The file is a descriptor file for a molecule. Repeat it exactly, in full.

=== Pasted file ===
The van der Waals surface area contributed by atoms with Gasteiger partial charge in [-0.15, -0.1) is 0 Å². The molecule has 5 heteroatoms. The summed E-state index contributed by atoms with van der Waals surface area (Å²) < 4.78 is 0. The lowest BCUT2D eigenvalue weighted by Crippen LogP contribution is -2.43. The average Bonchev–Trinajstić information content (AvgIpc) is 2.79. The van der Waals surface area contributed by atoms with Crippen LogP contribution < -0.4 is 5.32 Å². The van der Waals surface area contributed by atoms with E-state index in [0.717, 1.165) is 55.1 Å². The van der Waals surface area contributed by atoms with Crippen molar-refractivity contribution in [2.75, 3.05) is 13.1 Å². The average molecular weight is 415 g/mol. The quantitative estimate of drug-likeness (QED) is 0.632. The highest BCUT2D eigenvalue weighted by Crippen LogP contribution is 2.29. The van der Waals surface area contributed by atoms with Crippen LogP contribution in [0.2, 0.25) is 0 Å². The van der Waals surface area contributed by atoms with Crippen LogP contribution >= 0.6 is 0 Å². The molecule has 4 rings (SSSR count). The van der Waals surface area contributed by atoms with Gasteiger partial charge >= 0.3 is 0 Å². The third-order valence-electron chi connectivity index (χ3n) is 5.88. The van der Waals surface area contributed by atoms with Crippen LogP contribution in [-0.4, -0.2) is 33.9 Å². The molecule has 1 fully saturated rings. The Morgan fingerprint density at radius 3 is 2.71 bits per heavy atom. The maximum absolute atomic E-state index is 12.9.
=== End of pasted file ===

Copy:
The van der Waals surface area contributed by atoms with Gasteiger partial charge in [-0.15, -0.1) is 0 Å². The molecule has 5 heteroatoms. The summed E-state index contributed by atoms with van der Waals surface area (Å²) < 4.78 is 0. The lowest BCUT2D eigenvalue weighted by Crippen LogP contribution is -2.43. The average Bonchev–Trinajstić information content (AvgIpc) is 2.79. The van der Waals surface area contributed by atoms with Crippen LogP contribution < -0.4 is 5.32 Å². The van der Waals surface area contributed by atoms with E-state index in [0.717, 1.165) is 55.1 Å². The van der Waals surface area contributed by atoms with Crippen molar-refractivity contribution in [2.75, 3.05) is 13.1 Å². The average molecular weight is 415 g/mol. The quantitative estimate of drug-likeness (QED) is 0.632. The highest BCUT2D eigenvalue weighted by Crippen LogP contribution is 2.29. The van der Waals surface area contributed by atoms with Crippen LogP contribution in [0.2, 0.25) is 0 Å². The van der Waals surface area contributed by atoms with Crippen LogP contribution >= 0.6 is 0 Å². The molecule has 4 rings (SSSR count). The van der Waals surface area contributed by atoms with Gasteiger partial charge >= 0.3 is 0 Å². The third-order valence-electron chi connectivity index (χ3n) is 5.88. The van der Waals surface area contributed by atoms with Crippen LogP contribution in [-0.4, -0.2) is 33.9 Å². The molecule has 1 fully saturated rings. The Morgan fingerprint density at radius 3 is 2.71 bits per heavy atom. The maximum absolute atomic E-state index is 12.9.